Any kind of roasted or grilled vegetables will get a boost with tahini sauce. But a tahini sauce with fresh garlic is the quintessential favourite. Whirl it to creamy perfection and drizzle over roasted vegetables as we’ve done here. A classic favourite—you can’t go wrong.
We flavoured the tahini dressing with cilantro. Substitute with rosemary and switch up the lemon for orange peel and juice, if you wish.
Cut unpeeled butternut squash in half, lengthwise. Scrape out seeds. Cut each half lengthwise into 3 slices. Brush both sides with camelina or avocado oil and place on baking sheet. Set aside.
Cut cauliflower into bite-sized florets. Place in large bowl with garlic cloves. Toss with remaining camelina or avocado oil to coat. Spread out onto another baking sheet. Roast vegetables in oven for 35 to 45 minutes, rotating baking sheets halfway through roasting. Stir cauliflower florets occasionally. Test squash after 25 minutes, as it may take less time.
While vegetables are roasting, prepare dressing. Crush coriander, fennel, and peppercorns with mortar and pestle. Place crushed seeds in medium dry pan. Toast over medium heat just until warmed; do not burn or smoke. Remove from heat and carefully add olive oil. Watch that it doesnu2019t sputter. Add garlic and lemon zest and heat gently, just until oil begins to bubble around the edges.
Remove from heat and add cilantro. With lid ajar, set aside to cool. Once cooled, strain into bowl and whisk in tahini, lemon juice, salt, and pepper.
When vegetables are golden and tender crisp, transfer cauliflower florets to large bowl. Toss with chickpeas and green onions. Fold in spinach or Swiss chard leaves until slightly wilted. Line serving plates with sliced squash. Spoon cauliflower mixture overtop. Drizzle with dressing and sprinkle with toasted nuts and a couple pinches of black lava salt, if you wish.
This recipe is part of the For the Love of Garlic collection.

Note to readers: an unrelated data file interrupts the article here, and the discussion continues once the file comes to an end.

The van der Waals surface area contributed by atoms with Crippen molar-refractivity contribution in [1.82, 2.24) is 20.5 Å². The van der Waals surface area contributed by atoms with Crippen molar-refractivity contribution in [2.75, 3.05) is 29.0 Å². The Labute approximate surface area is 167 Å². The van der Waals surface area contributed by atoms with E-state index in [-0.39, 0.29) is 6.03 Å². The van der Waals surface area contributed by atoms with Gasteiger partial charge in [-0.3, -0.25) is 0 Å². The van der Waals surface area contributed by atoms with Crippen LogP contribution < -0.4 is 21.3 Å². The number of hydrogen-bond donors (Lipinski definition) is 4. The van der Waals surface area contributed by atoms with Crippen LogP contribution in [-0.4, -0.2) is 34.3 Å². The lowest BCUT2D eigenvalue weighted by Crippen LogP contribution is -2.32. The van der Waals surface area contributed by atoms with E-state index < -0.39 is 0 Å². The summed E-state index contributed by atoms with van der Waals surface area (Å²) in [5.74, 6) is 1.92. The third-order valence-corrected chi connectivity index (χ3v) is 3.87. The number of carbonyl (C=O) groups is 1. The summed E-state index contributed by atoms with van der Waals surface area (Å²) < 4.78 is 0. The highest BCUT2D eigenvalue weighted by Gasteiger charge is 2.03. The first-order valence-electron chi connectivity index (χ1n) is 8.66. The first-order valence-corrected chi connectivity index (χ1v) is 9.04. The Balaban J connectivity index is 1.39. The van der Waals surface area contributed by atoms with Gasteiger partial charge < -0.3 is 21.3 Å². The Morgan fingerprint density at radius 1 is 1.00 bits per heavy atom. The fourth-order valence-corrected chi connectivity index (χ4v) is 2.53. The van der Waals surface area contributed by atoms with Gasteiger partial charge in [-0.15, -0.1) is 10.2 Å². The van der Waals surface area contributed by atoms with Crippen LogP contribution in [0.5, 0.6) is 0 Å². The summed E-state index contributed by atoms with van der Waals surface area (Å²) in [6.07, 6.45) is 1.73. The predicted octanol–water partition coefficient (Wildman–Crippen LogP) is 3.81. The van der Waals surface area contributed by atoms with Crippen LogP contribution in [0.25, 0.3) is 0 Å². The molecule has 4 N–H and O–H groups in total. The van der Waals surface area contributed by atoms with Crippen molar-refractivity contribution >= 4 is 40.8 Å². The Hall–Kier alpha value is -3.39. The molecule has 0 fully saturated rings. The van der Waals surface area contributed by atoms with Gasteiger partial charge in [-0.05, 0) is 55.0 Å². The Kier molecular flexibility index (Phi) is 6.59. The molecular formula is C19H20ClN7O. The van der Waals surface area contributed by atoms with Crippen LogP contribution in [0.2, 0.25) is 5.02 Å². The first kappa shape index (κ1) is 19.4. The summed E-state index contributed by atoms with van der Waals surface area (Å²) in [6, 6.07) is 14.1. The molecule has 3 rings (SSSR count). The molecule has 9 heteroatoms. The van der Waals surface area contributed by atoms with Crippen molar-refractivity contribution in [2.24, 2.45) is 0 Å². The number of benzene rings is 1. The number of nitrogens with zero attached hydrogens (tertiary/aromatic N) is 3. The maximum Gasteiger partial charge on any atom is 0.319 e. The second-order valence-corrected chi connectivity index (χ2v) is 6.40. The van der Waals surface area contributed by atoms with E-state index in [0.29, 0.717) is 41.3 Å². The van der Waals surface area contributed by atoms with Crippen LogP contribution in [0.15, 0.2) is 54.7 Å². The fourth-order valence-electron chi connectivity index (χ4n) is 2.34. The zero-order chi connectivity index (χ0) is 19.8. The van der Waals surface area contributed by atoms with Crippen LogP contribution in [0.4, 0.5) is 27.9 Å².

These crab-stuffed portobello mushrooms can do double duty as a fancy starter for a casual dinner party or a light main course on any given night. Meaty and umami-rich portobellos serve as a holder for a light-tasting seafood salad. Gills begone Even though the gills of mushrooms are edible, they will darken and discolour everything they touch. Besides, after you scrape out the gills, you’ll have more room for stuffing. And don’t discard the stems; they can be saved and used when making veggie stock.
Serving saucy lentils in squash halves is a sure-fire way to elevate your plant-based menu. And, yes, the whole bowl is edible, skin and all. If desired, you can add dollops of Greek yogurt or sour cream. Spice of life Garam masala, a blend of spices traditionally used in Indian cooking, usually includes cardamom, black pepper, cloves, nutmeg, fennel, cumin, and coriander. It’s great on roasted meats and vegetables.
“Germans do potatoes in general very well,” says Canadian expat Chris Gilles, who now lives in Munich and has celebrated many an Oktoberfest there. “Knödel seem kind of rubbery. You don’t really think it’s potato when you first see it, but it’s tasty.” But he might be surprised to find that this alive -inspired version of Bavarian potato dumplings is made with a combination of potato and cauliflower, because as anyone who’s eaten cauliflower gnocchi knows, the low-carb vegetable is a great way to lighten up starch-heavy foods (and Biergarten menus). Happy Knödelfest! The original version of these snacks are so popular that it even gets its own food fest: Knödelfest, which happens in September in Austria, about a 1 1/2-hour drive from Munich. If alive threw a Knödelfest, these dumplings would definitely be on the menu, served simply as snacks with sliced radishes and fresh parsley or dill, or topped with butter, beer gravy, or mushroom sauce. The dumpling test You can test one dumpling by shaping it and then boiling it before shaping the rest. If the water is lower than a boil and it still falls apart, add more starch to the batter before shaping another ball and testing again.
This dark beer-marinated chicken uses the convection setting on your oven to create a crispy skinned bird. Convection cooking circulates air around the meat, crisping it like rotisserie without needing a spit or a lot of oil, similar to an air fryer (which you can also use!). If you don’t have a convection setting on your oven, you can simply bake the chicken for longer at the same temperatures as below, until a meat thermometer inserted in the thickest part of the thigh reads 165 F (74 C). You can use any dark beer, but our pick is, obviously, something German. Oktoberfest barbecue You can also grill the whole chicken on a barbecue—which makes for an impressive presentation and a gorgeously crispy bird—but it’s best to spatchcock it first (take out the backbone) so it cooks more evenly and quickly. Make it fast! If you don’t want to make an entire chicken—or if you want your dinner to cook faster—use this marinade (without stuffing the chicken cavity) on chicken breasts, thighs, or iron-rich chicken livers instead.